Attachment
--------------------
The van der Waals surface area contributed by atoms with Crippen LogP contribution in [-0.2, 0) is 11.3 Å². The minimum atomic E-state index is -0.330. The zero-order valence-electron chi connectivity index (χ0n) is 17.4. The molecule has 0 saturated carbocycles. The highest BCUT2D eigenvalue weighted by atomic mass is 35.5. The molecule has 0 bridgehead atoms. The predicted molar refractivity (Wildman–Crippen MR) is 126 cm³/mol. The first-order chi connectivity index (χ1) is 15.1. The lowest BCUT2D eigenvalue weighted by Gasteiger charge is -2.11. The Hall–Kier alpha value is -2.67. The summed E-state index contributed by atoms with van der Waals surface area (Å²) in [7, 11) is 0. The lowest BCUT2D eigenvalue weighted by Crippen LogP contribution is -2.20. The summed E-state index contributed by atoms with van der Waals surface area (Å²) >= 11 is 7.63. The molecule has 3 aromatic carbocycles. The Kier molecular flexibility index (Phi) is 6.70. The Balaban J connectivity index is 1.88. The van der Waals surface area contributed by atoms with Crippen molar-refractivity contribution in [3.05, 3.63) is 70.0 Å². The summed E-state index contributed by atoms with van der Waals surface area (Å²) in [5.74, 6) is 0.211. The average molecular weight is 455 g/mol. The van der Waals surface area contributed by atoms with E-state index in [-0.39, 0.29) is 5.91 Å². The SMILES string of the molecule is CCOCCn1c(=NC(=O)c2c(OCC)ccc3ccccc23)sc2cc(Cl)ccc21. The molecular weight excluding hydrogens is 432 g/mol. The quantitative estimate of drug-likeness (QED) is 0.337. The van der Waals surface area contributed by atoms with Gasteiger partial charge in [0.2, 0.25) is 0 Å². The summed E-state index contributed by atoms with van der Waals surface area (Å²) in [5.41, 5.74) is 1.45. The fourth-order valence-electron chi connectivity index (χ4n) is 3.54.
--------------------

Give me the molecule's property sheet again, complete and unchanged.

The van der Waals surface area contributed by atoms with Crippen LogP contribution in [-0.2, 0) is 11.3 Å². The minimum atomic E-state index is -0.330. The zero-order valence-electron chi connectivity index (χ0n) is 17.4. The molecule has 0 saturated carbocycles. The highest BCUT2D eigenvalue weighted by atomic mass is 35.5. The molecule has 0 bridgehead atoms. The predicted molar refractivity (Wildman–Crippen MR) is 126 cm³/mol. The first-order chi connectivity index (χ1) is 15.1. The lowest BCUT2D eigenvalue weighted by Gasteiger charge is -2.11. The Hall–Kier alpha value is -2.67. The summed E-state index contributed by atoms with van der Waals surface area (Å²) in [7, 11) is 0. The lowest BCUT2D eigenvalue weighted by Crippen LogP contribution is -2.20. The summed E-state index contributed by atoms with van der Waals surface area (Å²) >= 11 is 7.63. The molecule has 3 aromatic carbocycles. The Kier molecular flexibility index (Phi) is 6.70. The Balaban J connectivity index is 1.88. The van der Waals surface area contributed by atoms with Crippen molar-refractivity contribution in [3.05, 3.63) is 70.0 Å². The summed E-state index contributed by atoms with van der Waals surface area (Å²) in [5.74, 6) is 0.211. The average molecular weight is 455 g/mol. The van der Waals surface area contributed by atoms with E-state index in [-0.39, 0.29) is 5.91 Å². The SMILES string of the molecule is CCOCCn1c(=NC(=O)c2c(OCC)ccc3ccccc23)sc2cc(Cl)ccc21. The molecular weight excluding hydrogens is 432 g/mol. The quantitative estimate of drug-likeness (QED) is 0.337. The van der Waals surface area contributed by atoms with Gasteiger partial charge in [0.2, 0.25) is 0 Å². The summed E-state index contributed by atoms with van der Waals surface area (Å²) in [5.41, 5.74) is 1.45. The fourth-order valence-electron chi connectivity index (χ4n) is 3.54.